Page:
Every week, all over Turkey, locals flock to their local market (pazar) to stock up on their fruit & veg and other essential household items in a tradition that dates back to Ottoman times. In addition to all of the fresh produce on sale, you’ll be be amazed at what else can be bought at the market – a jersey of your favourite football team, underwear, slippers, shoes, heaters, cleaning equipment and more.
It’s a great experience to visit a local market, but be warned, it is not for the feint of heart. When you arrive, all of your senses will be on high alert as you are greeted with stall after stall of fresh, organic fruits and vegetables, herbs, spices, pastes, purees, eggs that are freshly laid, flowers, sacks of grain and containers of nuts. Be prepared to jostle for space at some of the more popular stalls in order to grab the freshest produce or the best deals of the day.
As you wander around, you’ll notice that the serious shoppers have their “pazar araba” or shopping cart – this makes it easy to haul the family’s supplies for the week home, and leaves hands free for checking and sampling the produce. Stallholders will shout out their prices, hoping to entice you to their stall. They’ll also press samples into your hands, urging you to try their wares then set about trying to convince you of why their produce is the best in town – no matter if you don’t speak the same language.
There’s no need to try and bargain at the pazar because the prices are already dirt cheap – for example, one kilo of strawberries can sell for around 3TL / kilo, or a kilo of mushrooms will set you back only 7TL in some regions. With prices like these you can see why a trip to the market every week is a must for every household.
Here’s our tips of some markets worth a look when you visit Turkey:
Istanbul Inebolu market – held on a Sunday in Beyoğlu’s Kasimpaşa district, stall holders hailing from Inebolu in Turkey’s Black sea area embark on the 11 hour drive from Inebolu on a Saturday night in order to be able to set up shop at the crack of dawn on a Sunday morning. This market is truly a foodie’s delight and features stall after stall of fresh produce, eggs, breads, spices, special pastes, village breads and amazing fresh yoghurt. It’s buzzing with a carnival-like atmosphere, and here you’ll find Istanbul food aficionados trawling the market for the best produce, and hoping to stumble upon the holy grail of the foodie world. You’ll also find lots of locals who pine for the pazar of their childhoold village revelling in the chance to shop away from the large supermarkets that are slowly but surely springing up all over Istanbul. It starts at 6am and those in the know get there as early as possible in order to scoop the best goods.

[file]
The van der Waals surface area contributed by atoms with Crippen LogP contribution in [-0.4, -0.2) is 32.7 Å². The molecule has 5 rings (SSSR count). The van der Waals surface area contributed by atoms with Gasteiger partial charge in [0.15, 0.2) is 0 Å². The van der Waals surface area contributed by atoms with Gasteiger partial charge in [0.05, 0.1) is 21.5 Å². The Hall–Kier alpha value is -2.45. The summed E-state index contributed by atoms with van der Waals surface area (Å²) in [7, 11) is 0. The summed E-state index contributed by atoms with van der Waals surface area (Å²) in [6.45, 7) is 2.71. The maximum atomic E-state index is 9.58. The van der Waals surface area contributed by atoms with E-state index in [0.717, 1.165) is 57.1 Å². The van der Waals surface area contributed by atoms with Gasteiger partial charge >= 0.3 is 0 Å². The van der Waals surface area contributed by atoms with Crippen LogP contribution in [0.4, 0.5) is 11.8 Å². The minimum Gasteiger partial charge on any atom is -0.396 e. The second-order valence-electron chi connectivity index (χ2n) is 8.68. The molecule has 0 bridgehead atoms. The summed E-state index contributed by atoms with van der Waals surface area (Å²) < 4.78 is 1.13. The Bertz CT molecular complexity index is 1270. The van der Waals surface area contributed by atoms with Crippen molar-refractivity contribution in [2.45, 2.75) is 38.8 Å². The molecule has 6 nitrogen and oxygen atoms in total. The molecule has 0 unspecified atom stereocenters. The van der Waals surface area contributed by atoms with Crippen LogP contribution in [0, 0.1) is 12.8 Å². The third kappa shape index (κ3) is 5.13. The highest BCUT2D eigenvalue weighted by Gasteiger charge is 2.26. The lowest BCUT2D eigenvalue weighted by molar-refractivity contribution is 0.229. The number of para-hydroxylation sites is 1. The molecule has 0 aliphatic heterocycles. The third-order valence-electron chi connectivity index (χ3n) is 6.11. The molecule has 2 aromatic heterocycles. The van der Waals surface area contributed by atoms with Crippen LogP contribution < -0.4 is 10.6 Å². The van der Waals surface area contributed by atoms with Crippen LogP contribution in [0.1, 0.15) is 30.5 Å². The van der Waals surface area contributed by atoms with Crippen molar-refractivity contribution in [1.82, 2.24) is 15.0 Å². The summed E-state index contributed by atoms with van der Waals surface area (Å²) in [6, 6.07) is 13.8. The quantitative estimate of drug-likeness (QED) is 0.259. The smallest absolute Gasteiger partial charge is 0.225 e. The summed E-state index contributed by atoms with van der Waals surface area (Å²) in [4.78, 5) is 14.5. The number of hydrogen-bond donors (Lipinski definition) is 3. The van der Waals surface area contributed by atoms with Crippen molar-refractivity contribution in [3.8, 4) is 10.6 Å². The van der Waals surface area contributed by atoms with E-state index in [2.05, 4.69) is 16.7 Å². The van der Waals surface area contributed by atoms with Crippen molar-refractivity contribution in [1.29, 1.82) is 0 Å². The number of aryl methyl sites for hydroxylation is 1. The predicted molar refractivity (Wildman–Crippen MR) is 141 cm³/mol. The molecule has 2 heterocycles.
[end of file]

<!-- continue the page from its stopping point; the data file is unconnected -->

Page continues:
Selcuk Market – held on a Saturday in a car park directly behind the Selcuk bus station, this market is huge and has everything you can possibly imagine – from the obligatory fruit and veg, to seafood, to a mind boggling array of spices, fresh eggs, underwear, cleaning supplies, football fan clothing and accessories and more. The best thing is that it is set up in orderly rows, making it easy to find your way around and see all there is to see. If you happen to be in the Selcuk / Ephesus area on a Saturay, make sure you set aside some time so that you can experience the joy that is the Selcuk Pazar.
Tire Market – Tire is a charming town about 30km from Selcuk / Ephesus, and is surely one of the area’s best kept secrets. However, its Tuesday market, the biggest in the region, attracts large numbers of locals, and the occasional tourist. Here, over 1700 farmers display their wares on tables, crates, in bags or on blankets at this authentic old style market. The range of produce and herbs is unparalleled in the area. After visiting the market, make sure you have a wander around its charming old town area. Tire’s history dates back to the Hittite times, although these days the main influence you can see is from the Ottoman period. Tire’s old town is full of beautiful old mosques and Turkish baths. To get there, you’ll need to have a car, or catch a dolmus (mini bus) from Selcuk to Tire. You’ll be dropped off near the museum and then the market is just a short walk from there. Before you head back to Selcuk, make sure you have a plate of the famous Tire kofte (meatballs).
P.S. If you are interested in a tailor-made or private tour of Turkey incorporating a visit to one of these markets, or perhaps a culinary tour of Turkey, our tailor-made team will be happy to help you design an itinerary.